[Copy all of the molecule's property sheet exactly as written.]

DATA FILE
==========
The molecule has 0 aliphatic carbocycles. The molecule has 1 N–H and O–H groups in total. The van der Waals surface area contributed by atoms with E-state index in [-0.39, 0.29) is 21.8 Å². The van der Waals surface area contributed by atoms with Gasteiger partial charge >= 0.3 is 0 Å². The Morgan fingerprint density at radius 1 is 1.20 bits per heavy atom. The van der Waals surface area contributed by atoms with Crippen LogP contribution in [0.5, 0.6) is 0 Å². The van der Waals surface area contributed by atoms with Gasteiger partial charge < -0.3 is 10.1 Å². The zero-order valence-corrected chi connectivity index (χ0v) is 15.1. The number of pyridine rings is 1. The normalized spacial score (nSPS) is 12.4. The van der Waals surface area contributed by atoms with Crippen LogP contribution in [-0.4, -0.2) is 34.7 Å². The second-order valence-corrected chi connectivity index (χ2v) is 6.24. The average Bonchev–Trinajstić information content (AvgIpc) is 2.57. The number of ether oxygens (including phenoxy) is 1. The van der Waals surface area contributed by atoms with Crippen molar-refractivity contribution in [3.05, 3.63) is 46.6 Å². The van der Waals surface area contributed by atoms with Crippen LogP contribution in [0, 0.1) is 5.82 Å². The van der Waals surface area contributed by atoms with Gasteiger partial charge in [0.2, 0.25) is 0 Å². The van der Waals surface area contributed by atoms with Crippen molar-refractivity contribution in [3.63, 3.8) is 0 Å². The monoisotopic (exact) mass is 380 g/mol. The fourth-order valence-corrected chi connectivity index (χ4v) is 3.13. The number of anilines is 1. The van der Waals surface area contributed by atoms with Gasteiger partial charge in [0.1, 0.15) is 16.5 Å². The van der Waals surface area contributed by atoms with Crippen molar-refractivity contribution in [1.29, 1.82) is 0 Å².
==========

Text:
The molecule has 0 aliphatic carbocycles. The molecule has 1 N–H and O–H groups in total. The van der Waals surface area contributed by atoms with E-state index in [-0.39, 0.29) is 21.8 Å². The van der Waals surface area contributed by atoms with Gasteiger partial charge >= 0.3 is 0 Å². The Morgan fingerprint density at radius 1 is 1.20 bits per heavy atom. The van der Waals surface area contributed by atoms with Crippen LogP contribution in [0.5, 0.6) is 0 Å². The van der Waals surface area contributed by atoms with Gasteiger partial charge < -0.3 is 10.1 Å². The zero-order valence-corrected chi connectivity index (χ0v) is 15.1. The number of pyridine rings is 1. The normalized spacial score (nSPS) is 12.4. The van der Waals surface area contributed by atoms with Crippen LogP contribution in [-0.4, -0.2) is 34.7 Å². The second-order valence-corrected chi connectivity index (χ2v) is 6.24. The average Bonchev–Trinajstić information content (AvgIpc) is 2.57. The number of ether oxygens (including phenoxy) is 1. The van der Waals surface area contributed by atoms with Crippen molar-refractivity contribution in [3.05, 3.63) is 46.6 Å². The van der Waals surface area contributed by atoms with Crippen LogP contribution in [0, 0.1) is 5.82 Å². The van der Waals surface area contributed by atoms with Gasteiger partial charge in [0.2, 0.25) is 0 Å². The van der Waals surface area contributed by atoms with Crippen molar-refractivity contribution in [3.63, 3.8) is 0 Å². The monoisotopic (exact) mass is 380 g/mol. The fourth-order valence-corrected chi connectivity index (χ4v) is 3.13. The number of anilines is 1. The van der Waals surface area contributed by atoms with Gasteiger partial charge in [0.1, 0.15) is 16.5 Å². The van der Waals surface area contributed by atoms with Crippen molar-refractivity contribution in [1.29, 1.82) is 0 Å².